"Bad boy Donovan MacLeod, illegitimate son of the drunken handyman, returns to the Catskills camp where he was scorned as a teenager to find out why Kate Sutherland is giving up her mother’s inheritance to turn the place into a camp for disabled children. Kate is getting the cold shoulder in town when she seeks workers to rehab the camp and law enforcement officials to find out who is vandalizing it. Donovan once lusted after Kate, and she after him, but neither acknowledged their feelings. Now he volunteers himself and his organization, Trinity, to help her, knowing that his NYPD experience is more than adequate preparation for the job. Kauffman provides such clever red herrings that the solution to the mystery is a real surprise, as well as funny, but it is watching good sex turn into love that makes this such a winner. And Trinity is shorthand for the “unholy trinity,” referring to Donovan and two friends who were the hellions of their long-ago camp days. Readers will be happy to know that his cohorts’ tales will follow."
-— Mary K. Chelton

4 cups: "Kate Sutherland was the daughter of a very rich woman, but she turned her back on all of that to work with sick children. When her mother dies, she inherits all of her wealth, but she trades that with her stepbrother for his legacy --summer camp for rich kids that she will remake into her dream, a camp for sick children.

Donovan MacLeod is the son of the drunken caretaker of the camp and other than the time he spent with the other members of the Unholy Trinity, and fleeting moments he spent lusting after Kate Sutherland, he hated it there. He vowed never to go back. But Kate is being harassed, and he can help.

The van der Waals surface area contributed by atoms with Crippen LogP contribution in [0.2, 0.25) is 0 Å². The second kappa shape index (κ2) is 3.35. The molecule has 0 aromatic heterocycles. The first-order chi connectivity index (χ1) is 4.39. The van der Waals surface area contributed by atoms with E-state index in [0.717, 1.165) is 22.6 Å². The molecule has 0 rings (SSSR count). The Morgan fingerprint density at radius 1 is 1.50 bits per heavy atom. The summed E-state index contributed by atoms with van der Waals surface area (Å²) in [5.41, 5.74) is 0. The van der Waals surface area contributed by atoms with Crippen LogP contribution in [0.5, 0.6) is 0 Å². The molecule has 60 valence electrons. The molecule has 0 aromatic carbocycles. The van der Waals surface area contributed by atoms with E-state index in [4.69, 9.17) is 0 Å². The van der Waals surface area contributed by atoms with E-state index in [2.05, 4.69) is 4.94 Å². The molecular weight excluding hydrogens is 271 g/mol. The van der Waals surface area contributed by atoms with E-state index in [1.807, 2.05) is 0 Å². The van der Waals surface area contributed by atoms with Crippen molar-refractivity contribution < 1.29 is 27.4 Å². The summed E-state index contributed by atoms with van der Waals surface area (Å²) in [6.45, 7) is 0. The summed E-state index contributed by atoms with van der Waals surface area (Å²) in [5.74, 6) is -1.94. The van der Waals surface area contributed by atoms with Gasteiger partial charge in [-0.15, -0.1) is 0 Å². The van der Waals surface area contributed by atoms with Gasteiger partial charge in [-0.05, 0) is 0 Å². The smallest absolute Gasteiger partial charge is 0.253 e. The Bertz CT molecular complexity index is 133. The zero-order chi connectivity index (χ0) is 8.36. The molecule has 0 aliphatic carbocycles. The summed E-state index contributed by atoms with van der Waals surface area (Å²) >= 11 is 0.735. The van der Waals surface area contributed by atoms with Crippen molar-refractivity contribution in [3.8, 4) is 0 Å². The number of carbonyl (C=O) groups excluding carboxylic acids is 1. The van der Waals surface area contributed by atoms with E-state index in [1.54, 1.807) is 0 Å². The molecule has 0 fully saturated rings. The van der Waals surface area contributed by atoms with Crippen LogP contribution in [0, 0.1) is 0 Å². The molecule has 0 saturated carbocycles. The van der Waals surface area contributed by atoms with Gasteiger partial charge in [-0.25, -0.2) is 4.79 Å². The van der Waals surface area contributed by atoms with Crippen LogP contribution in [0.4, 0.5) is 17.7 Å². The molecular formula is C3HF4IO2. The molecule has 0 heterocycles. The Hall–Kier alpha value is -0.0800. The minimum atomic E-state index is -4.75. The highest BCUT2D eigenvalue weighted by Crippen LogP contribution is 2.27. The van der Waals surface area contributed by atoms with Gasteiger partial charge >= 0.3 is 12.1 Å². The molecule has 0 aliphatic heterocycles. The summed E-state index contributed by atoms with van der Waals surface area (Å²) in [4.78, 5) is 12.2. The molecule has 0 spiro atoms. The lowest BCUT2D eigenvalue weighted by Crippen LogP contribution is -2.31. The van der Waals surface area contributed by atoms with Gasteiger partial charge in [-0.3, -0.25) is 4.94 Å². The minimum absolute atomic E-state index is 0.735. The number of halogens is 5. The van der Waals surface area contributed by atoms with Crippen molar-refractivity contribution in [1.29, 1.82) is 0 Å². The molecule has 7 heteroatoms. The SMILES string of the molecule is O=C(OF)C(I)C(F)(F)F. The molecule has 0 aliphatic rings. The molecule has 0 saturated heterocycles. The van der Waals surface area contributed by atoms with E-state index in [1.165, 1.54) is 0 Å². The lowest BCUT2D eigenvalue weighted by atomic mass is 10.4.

When Kate Sutherland wants to open up a camp for sick children, surprisingly someone is determined to stop her. She is shocked when the object of her adolescent fantasies shows up to help her. Mac has only gotten better and she does need him, in more ways than one.

I think I am really going to like this new series; the Unholy Trinity seems to be pretty much irresistible. Mac is the ultimate sexy bad boy and I can see why Kate was so drawn to him in her teens. Grown up, he is even better. Mac finds that Kate is nothing like the princess he remembered, except that she is as beautiful as ever. It is obvious that the two of them have unresolved feelings for each other, leading to some very hot love scenes. The sabotage of Kate's camp gives an aura of danger and suspense to the whole story. I loved the setting of a remote camp in the Catskills, which added to the suspense nicely. The author throws in some really good twists and turns and you really do not know who is harassing Kate until the very end. I cannot wait to read about Rafe and Finn."
-- Maura, Reviewer for Coffee Time Romance

The Black Sheep and the Princess
by Donna Kauffman
ISBN #: 0758217250
Genre: Contemporary Romance
Publisher: Kensington/Brava
Release Date: August 2007
$14.00 from

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posted by Rachelle
at 3:50 PM